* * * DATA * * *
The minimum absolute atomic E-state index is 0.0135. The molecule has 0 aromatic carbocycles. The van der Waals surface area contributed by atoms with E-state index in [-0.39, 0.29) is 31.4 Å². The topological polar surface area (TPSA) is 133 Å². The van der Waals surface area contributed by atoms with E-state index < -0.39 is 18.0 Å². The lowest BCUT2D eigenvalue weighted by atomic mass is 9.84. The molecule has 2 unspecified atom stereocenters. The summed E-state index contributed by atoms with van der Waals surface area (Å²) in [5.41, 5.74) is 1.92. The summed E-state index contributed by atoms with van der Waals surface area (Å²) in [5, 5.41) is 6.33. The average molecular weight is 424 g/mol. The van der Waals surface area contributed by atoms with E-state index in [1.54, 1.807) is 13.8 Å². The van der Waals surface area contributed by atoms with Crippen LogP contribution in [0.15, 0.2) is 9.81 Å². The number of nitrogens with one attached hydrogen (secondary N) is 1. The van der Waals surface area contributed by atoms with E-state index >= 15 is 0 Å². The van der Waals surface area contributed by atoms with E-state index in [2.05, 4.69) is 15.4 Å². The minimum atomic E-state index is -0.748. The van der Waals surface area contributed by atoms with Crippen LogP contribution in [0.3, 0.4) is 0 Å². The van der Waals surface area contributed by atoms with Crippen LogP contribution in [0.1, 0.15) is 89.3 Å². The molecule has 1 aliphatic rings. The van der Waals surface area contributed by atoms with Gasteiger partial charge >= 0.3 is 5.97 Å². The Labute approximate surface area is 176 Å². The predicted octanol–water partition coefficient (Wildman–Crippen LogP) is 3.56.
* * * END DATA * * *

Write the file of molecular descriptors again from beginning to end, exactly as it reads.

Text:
The minimum absolute atomic E-state index is 0.0135. The molecule has 0 aromatic carbocycles. The van der Waals surface area contributed by atoms with E-state index in [-0.39, 0.29) is 31.4 Å². The topological polar surface area (TPSA) is 133 Å². The van der Waals surface area contributed by atoms with E-state index < -0.39 is 18.0 Å². The lowest BCUT2D eigenvalue weighted by atomic mass is 9.84. The molecule has 2 unspecified atom stereocenters. The summed E-state index contributed by atoms with van der Waals surface area (Å²) in [5.41, 5.74) is 1.92. The summed E-state index contributed by atoms with van der Waals surface area (Å²) in [5, 5.41) is 6.33. The average molecular weight is 424 g/mol. The van der Waals surface area contributed by atoms with E-state index in [1.54, 1.807) is 13.8 Å². The van der Waals surface area contributed by atoms with Crippen LogP contribution in [0.15, 0.2) is 9.81 Å². The number of nitrogens with one attached hydrogen (secondary N) is 1. The van der Waals surface area contributed by atoms with E-state index >= 15 is 0 Å². The van der Waals surface area contributed by atoms with E-state index in [2.05, 4.69) is 15.4 Å². The minimum atomic E-state index is -0.748. The van der Waals surface area contributed by atoms with Crippen LogP contribution in [0.3, 0.4) is 0 Å². The van der Waals surface area contributed by atoms with Crippen LogP contribution in [0.1, 0.15) is 89.3 Å². The molecule has 1 aliphatic rings. The van der Waals surface area contributed by atoms with Gasteiger partial charge >= 0.3 is 5.97 Å². The Labute approximate surface area is 176 Å². The predicted octanol–water partition coefficient (Wildman–Crippen LogP) is 3.56.